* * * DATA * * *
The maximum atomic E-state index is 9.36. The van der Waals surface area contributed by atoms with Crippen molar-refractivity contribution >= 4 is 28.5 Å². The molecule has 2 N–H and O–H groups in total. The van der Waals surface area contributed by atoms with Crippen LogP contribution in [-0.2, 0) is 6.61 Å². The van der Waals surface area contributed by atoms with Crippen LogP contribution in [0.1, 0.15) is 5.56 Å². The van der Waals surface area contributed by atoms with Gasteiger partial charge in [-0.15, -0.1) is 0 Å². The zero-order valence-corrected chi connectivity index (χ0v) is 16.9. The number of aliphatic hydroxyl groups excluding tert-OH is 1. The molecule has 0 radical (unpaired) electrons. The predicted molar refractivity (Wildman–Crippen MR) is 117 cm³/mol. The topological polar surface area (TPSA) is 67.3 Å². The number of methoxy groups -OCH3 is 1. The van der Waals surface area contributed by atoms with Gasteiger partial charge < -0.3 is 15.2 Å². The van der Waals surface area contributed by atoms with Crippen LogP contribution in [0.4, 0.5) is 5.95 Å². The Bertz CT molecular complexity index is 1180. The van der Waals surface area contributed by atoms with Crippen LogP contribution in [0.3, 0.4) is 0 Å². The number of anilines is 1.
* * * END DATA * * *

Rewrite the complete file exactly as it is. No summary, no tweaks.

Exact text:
The maximum atomic E-state index is 9.36. The van der Waals surface area contributed by atoms with Crippen molar-refractivity contribution >= 4 is 28.5 Å². The molecule has 2 N–H and O–H groups in total. The van der Waals surface area contributed by atoms with Crippen LogP contribution in [-0.2, 0) is 6.61 Å². The van der Waals surface area contributed by atoms with Crippen LogP contribution in [0.1, 0.15) is 5.56 Å². The van der Waals surface area contributed by atoms with Gasteiger partial charge in [-0.15, -0.1) is 0 Å². The zero-order valence-corrected chi connectivity index (χ0v) is 16.9. The number of aliphatic hydroxyl groups excluding tert-OH is 1. The molecule has 0 radical (unpaired) electrons. The predicted molar refractivity (Wildman–Crippen MR) is 117 cm³/mol. The topological polar surface area (TPSA) is 67.3 Å². The number of methoxy groups -OCH3 is 1. The van der Waals surface area contributed by atoms with Gasteiger partial charge < -0.3 is 15.2 Å². The van der Waals surface area contributed by atoms with Crippen LogP contribution in [0.4, 0.5) is 5.95 Å². The Bertz CT molecular complexity index is 1180. The van der Waals surface area contributed by atoms with Crippen LogP contribution in [0.3, 0.4) is 0 Å². The number of anilines is 1.